After the most recent revelation - that the Justice Department in the Trump administration had secretly seized the phone records of four New York Times reporters - White House press secretary Jen Psaki reaffirmed the commitment to freedom of the press.
The Times broke news Wednesday night that the phone records of reporters Matt Apuzzo, Adam Goldman, Eric Lichtblau, and Michael Schmidt - from January to April 2017 - were seized by the DOJ in 2020. A Justice Department spokesman said on Wednesday that law enforcement officials obtained the records in 2020, and said that "members of the news media have now been notified in every instance" of leak investigations from the 2019-2020 period in which their records were sought. The Biden administration has already informed CNN and The Washington Post that the phone records and email logs of its reporters were secretly obtained a year ago, a practice that President Biden said is "simply, simply wrong" and will not happen under his administration.
The Justice Department did not disclose which article it was investigating, according to the newspaper.
Trump's DOJ secretly obtained the phone records of four NYT journalists, the The Times reported. "The Department of Justice should immediately make clear its reasons for this intrusion into the activities of reporters doing their jobs, an activity protected under the First Amendment". "Clearly, Google did the right thing, but it should never have come to this", New York Times Executive Editor Dean Baquet told the newspaper, which reported that the gag order prevented executives from telling him about the issue. The department said the reporters are neither subjects nor targets of the investigation, but did not reveal which leak was under investigation.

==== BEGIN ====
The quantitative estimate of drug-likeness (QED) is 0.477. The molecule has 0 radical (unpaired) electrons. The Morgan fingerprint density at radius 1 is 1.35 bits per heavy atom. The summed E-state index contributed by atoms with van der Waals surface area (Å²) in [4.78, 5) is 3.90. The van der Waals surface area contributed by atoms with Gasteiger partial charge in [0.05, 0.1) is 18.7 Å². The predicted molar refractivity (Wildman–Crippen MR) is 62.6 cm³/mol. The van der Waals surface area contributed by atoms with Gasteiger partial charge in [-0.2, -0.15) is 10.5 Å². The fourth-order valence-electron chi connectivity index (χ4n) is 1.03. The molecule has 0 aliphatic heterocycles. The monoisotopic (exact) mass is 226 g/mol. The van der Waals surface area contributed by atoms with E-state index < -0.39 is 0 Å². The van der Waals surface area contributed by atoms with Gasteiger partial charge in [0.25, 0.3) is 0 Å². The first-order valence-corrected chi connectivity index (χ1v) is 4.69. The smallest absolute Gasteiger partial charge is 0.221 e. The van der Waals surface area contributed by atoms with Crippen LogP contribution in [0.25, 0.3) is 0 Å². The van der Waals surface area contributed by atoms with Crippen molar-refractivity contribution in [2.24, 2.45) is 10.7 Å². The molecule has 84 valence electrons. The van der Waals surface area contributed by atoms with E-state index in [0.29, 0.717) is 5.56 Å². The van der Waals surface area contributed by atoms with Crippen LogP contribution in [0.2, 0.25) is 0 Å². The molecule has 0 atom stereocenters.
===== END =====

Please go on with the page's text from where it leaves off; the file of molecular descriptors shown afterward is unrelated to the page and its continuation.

The newspaper said the timing of the seized records and the reporters involved in the investigation suggest that the leak probe involved an April 22, 2017, Times report about former FBI Director James Comey's handling of different investigations during the 2016 election.
Democratic and Republican administrations alike have used subpoenas and court orders to obtain journalists' records in an effort to identify sources who have revealed classified information.
After those disclosures, Biden told a reporter he would not allow the Justice Department to persist in obtaining reporter phone records.
After blowback, Holder announced a revised set of guidelines for leak investigations, including requiring the authorization of the highest levels of the department before subpoenas for news media records could be issued.
Jeff Sessions, who served as Trump's first attorney general, announced in 2017 an aggressive government crackdown on leaks.